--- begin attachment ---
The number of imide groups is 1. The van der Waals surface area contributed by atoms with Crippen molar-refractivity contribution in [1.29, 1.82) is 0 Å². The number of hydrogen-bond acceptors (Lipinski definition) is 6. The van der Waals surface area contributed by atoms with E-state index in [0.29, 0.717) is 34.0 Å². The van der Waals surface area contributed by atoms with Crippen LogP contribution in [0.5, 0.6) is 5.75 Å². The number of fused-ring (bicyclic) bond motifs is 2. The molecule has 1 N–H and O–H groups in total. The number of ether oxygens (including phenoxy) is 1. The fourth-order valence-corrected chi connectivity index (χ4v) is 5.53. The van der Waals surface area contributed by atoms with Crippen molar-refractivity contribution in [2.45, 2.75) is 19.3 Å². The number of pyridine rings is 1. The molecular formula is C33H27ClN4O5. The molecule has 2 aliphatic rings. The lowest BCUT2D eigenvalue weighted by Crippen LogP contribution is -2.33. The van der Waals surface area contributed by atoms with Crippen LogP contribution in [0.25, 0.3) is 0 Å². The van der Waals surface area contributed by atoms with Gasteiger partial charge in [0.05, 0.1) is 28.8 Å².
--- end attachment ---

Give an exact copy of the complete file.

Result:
The number of imide groups is 1. The van der Waals surface area contributed by atoms with Crippen molar-refractivity contribution in [1.29, 1.82) is 0 Å². The number of hydrogen-bond acceptors (Lipinski definition) is 6. The van der Waals surface area contributed by atoms with E-state index in [0.29, 0.717) is 34.0 Å². The van der Waals surface area contributed by atoms with Crippen LogP contribution in [0.5, 0.6) is 5.75 Å². The number of fused-ring (bicyclic) bond motifs is 2. The molecule has 1 N–H and O–H groups in total. The number of ether oxygens (including phenoxy) is 1. The fourth-order valence-corrected chi connectivity index (χ4v) is 5.53. The van der Waals surface area contributed by atoms with Crippen molar-refractivity contribution in [2.45, 2.75) is 19.3 Å². The number of pyridine rings is 1. The molecular formula is C33H27ClN4O5. The molecule has 2 aliphatic rings. The lowest BCUT2D eigenvalue weighted by Crippen LogP contribution is -2.33. The van der Waals surface area contributed by atoms with Crippen LogP contribution in [0.25, 0.3) is 0 Å². The van der Waals surface area contributed by atoms with Gasteiger partial charge in [0.05, 0.1) is 28.8 Å².